Adnan Syed of ‘Serial’ fame should have murder conviction vacated

Adnan Syed of ‘Serial’ fame should have murder conviction vacated
·2 min read

Maryland prosecutors on Wednesday sought to vacate the murder conviction of a man whose case was made famous by the “Serial” podcast, saying they lack “confidence in the integrity of the” verdict.

Adnan Syed was tried and convicted of killing ex-girlfriend Hae Min Lee and sentenced to life behind bars before the popular podcast in 2014 raised questions about his guilt.

“To be clear, the State is not asserting, at this time, that Mr. Syed is innocent,” according to a statement by the Baltimore City State’s Attorney’s Office.

“While the investigation remains ongoing, when considering the totality of the circumstances, the State lacks confidence in the integrity of the conviction and requests that Mr. Syed be afforded a new trial.”

Lee, 18, vanished in early 1999 before her body was found weeks later in Leakin Park. She had been strangled. Syed, 18 at the time of the killing and 41 now, was eventually accused.

His first trial ended in a mistrial before prosecutors won a conviction in a second trial.

Prosecutors said they now question “unreliable cellphone tower data” and want to look at “two alternative suspects.”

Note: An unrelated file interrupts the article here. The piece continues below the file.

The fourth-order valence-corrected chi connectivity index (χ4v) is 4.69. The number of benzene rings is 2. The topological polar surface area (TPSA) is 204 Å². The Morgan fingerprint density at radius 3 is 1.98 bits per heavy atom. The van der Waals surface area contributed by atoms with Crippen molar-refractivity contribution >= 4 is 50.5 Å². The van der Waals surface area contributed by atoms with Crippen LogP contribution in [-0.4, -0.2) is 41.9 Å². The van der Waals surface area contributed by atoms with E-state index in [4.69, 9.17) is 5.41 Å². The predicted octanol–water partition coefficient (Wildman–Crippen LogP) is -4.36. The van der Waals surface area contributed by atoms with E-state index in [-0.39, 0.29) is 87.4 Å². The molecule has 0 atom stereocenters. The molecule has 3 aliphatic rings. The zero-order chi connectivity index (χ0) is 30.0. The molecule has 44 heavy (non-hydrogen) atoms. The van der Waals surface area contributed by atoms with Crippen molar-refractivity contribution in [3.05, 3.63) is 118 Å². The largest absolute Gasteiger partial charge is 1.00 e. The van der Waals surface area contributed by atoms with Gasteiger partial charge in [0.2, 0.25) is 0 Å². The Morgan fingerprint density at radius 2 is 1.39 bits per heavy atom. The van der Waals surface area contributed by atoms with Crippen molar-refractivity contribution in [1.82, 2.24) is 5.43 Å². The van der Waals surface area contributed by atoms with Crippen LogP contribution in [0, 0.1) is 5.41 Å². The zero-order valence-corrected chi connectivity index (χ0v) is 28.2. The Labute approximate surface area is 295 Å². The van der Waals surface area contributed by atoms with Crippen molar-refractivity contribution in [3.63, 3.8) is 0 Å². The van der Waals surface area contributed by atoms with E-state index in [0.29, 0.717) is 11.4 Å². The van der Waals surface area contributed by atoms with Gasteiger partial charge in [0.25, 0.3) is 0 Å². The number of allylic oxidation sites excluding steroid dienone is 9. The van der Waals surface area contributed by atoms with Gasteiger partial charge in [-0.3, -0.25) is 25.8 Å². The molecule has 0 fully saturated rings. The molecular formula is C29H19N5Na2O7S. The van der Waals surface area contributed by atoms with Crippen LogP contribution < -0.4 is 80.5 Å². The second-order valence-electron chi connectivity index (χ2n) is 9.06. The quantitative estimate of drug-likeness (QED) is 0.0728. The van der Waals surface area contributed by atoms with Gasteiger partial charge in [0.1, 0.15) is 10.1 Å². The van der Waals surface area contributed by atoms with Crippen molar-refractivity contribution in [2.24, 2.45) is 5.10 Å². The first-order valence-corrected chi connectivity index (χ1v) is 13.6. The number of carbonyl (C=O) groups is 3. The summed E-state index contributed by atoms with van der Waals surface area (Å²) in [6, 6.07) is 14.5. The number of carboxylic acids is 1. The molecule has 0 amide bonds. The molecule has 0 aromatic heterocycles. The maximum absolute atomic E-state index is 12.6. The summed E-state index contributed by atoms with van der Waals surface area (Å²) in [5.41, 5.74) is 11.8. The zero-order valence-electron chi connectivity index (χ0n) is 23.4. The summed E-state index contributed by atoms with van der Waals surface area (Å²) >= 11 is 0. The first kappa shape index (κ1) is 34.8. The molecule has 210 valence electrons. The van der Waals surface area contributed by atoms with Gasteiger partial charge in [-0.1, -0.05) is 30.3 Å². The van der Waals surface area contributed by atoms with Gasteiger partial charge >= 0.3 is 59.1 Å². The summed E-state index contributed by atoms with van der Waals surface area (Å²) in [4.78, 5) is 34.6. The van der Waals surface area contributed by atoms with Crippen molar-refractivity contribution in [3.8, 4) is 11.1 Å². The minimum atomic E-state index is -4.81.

“For that reason, after a nearly yearlong investigation reviewing the facts of this case, Syed deserves a new trial where he is adequately represented and the latest evidence can be presented,” State’s Attorney Marilyn Mosby said in a statement.

“As stewards of the court, we are obligated to uphold confidence in the integrity of convictions and do our part to correct when this standard has been comprised. We have spoken with the family of Ms. Hae Min Lee and fully understand that the person responsible for this heinous crime must be held accountable.”

Reps for Lee’s family could not be immediately reached for comment on Wednesday.

A circuit court judge in 2016 overturned Syed’s conviction before Maryland’s highest court in 2019 reinstated it.

This article originally appeared on NBC News.

This article was originally published on